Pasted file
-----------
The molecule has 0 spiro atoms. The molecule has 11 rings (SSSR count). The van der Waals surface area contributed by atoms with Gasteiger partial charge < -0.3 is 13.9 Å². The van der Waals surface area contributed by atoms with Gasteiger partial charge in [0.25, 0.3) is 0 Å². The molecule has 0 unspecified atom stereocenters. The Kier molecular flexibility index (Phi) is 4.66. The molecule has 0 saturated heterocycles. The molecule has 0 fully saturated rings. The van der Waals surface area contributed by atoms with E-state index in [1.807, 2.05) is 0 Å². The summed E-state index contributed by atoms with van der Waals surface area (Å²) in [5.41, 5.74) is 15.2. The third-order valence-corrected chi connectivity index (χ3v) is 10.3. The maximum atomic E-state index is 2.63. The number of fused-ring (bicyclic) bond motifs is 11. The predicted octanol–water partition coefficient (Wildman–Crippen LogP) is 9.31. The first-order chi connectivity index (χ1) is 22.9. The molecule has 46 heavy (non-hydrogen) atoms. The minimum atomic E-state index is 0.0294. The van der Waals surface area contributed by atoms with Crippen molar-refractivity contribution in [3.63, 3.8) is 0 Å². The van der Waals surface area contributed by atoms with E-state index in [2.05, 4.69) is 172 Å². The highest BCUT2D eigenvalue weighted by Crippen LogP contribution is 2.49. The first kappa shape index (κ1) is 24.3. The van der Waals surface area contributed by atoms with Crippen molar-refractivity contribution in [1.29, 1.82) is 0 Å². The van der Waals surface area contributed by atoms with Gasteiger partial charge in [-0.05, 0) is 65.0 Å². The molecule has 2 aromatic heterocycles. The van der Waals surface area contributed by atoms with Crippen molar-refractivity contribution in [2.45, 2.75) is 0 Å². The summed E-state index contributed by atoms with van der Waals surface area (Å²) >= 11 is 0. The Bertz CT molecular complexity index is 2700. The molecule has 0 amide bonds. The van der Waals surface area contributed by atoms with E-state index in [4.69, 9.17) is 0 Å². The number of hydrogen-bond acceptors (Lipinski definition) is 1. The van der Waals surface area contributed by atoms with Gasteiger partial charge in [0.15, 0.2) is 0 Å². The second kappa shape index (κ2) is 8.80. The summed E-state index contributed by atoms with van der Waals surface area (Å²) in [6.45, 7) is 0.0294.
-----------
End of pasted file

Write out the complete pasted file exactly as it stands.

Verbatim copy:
The molecule has 0 spiro atoms. The molecule has 11 rings (SSSR count). The van der Waals surface area contributed by atoms with Gasteiger partial charge < -0.3 is 13.9 Å². The van der Waals surface area contributed by atoms with Gasteiger partial charge in [0.25, 0.3) is 0 Å². The molecule has 0 unspecified atom stereocenters. The Kier molecular flexibility index (Phi) is 4.66. The molecule has 0 saturated heterocycles. The molecule has 0 fully saturated rings. The van der Waals surface area contributed by atoms with E-state index in [1.807, 2.05) is 0 Å². The summed E-state index contributed by atoms with van der Waals surface area (Å²) in [5.41, 5.74) is 15.2. The third-order valence-corrected chi connectivity index (χ3v) is 10.3. The maximum atomic E-state index is 2.63. The number of fused-ring (bicyclic) bond motifs is 11. The predicted octanol–water partition coefficient (Wildman–Crippen LogP) is 9.31. The first-order chi connectivity index (χ1) is 22.9. The molecule has 46 heavy (non-hydrogen) atoms. The minimum atomic E-state index is 0.0294. The van der Waals surface area contributed by atoms with Crippen molar-refractivity contribution in [3.63, 3.8) is 0 Å². The van der Waals surface area contributed by atoms with E-state index in [2.05, 4.69) is 172 Å². The highest BCUT2D eigenvalue weighted by Crippen LogP contribution is 2.49. The first kappa shape index (κ1) is 24.3. The van der Waals surface area contributed by atoms with Crippen molar-refractivity contribution in [1.29, 1.82) is 0 Å². The van der Waals surface area contributed by atoms with Gasteiger partial charge in [-0.05, 0) is 65.0 Å². The molecule has 2 aromatic heterocycles. The van der Waals surface area contributed by atoms with Crippen molar-refractivity contribution in [2.45, 2.75) is 0 Å². The summed E-state index contributed by atoms with van der Waals surface area (Å²) >= 11 is 0. The Bertz CT molecular complexity index is 2700. The molecule has 0 amide bonds. The van der Waals surface area contributed by atoms with E-state index in [4.69, 9.17) is 0 Å². The number of hydrogen-bond acceptors (Lipinski definition) is 1. The van der Waals surface area contributed by atoms with Gasteiger partial charge in [0.15, 0.2) is 0 Å². The second kappa shape index (κ2) is 8.80. The summed E-state index contributed by atoms with van der Waals surface area (Å²) in [6.45, 7) is 0.0294.